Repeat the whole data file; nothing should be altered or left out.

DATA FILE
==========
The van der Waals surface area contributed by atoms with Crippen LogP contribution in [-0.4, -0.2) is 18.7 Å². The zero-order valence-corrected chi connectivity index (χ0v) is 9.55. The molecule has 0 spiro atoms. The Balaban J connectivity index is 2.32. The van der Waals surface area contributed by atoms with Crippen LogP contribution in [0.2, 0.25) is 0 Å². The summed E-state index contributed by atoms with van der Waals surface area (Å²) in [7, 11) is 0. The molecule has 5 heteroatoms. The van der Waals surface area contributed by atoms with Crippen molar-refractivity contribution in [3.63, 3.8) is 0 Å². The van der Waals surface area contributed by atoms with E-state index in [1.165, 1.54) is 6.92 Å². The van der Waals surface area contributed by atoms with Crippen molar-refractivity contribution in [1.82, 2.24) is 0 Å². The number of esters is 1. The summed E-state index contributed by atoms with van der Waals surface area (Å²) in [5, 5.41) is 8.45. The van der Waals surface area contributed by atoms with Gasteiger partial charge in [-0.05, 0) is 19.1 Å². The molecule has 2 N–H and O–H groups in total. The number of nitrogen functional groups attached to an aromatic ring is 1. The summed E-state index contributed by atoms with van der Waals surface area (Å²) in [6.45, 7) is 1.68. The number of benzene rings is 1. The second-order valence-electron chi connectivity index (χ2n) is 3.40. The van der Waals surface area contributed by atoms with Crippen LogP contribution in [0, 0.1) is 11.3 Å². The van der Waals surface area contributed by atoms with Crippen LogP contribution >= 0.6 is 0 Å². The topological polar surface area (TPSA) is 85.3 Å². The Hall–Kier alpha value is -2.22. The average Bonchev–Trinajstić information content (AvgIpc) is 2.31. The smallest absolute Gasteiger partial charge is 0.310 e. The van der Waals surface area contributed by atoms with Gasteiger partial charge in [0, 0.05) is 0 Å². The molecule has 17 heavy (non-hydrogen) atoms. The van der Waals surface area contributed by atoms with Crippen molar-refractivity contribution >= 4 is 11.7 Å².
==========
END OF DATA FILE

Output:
The van der Waals surface area contributed by atoms with Crippen LogP contribution in [-0.4, -0.2) is 18.7 Å². The zero-order valence-corrected chi connectivity index (χ0v) is 9.55. The molecule has 0 spiro atoms. The Balaban J connectivity index is 2.32. The van der Waals surface area contributed by atoms with Crippen LogP contribution in [0.2, 0.25) is 0 Å². The summed E-state index contributed by atoms with van der Waals surface area (Å²) in [7, 11) is 0. The molecule has 5 heteroatoms. The van der Waals surface area contributed by atoms with Crippen molar-refractivity contribution in [3.63, 3.8) is 0 Å². The van der Waals surface area contributed by atoms with E-state index in [1.165, 1.54) is 6.92 Å². The van der Waals surface area contributed by atoms with Crippen molar-refractivity contribution in [1.82, 2.24) is 0 Å². The number of esters is 1. The summed E-state index contributed by atoms with van der Waals surface area (Å²) in [5, 5.41) is 8.45. The van der Waals surface area contributed by atoms with Gasteiger partial charge in [-0.05, 0) is 19.1 Å². The molecule has 2 N–H and O–H groups in total. The number of nitrogen functional groups attached to an aromatic ring is 1. The summed E-state index contributed by atoms with van der Waals surface area (Å²) in [6.45, 7) is 1.68. The number of benzene rings is 1. The second-order valence-electron chi connectivity index (χ2n) is 3.40. The van der Waals surface area contributed by atoms with Crippen LogP contribution in [0, 0.1) is 11.3 Å². The van der Waals surface area contributed by atoms with Crippen LogP contribution >= 0.6 is 0 Å². The topological polar surface area (TPSA) is 85.3 Å². The Hall–Kier alpha value is -2.22. The average Bonchev–Trinajstić information content (AvgIpc) is 2.31. The smallest absolute Gasteiger partial charge is 0.310 e. The van der Waals surface area contributed by atoms with Gasteiger partial charge in [0, 0.05) is 0 Å². The molecule has 17 heavy (non-hydrogen) atoms. The van der Waals surface area contributed by atoms with Crippen molar-refractivity contribution >= 4 is 11.7 Å².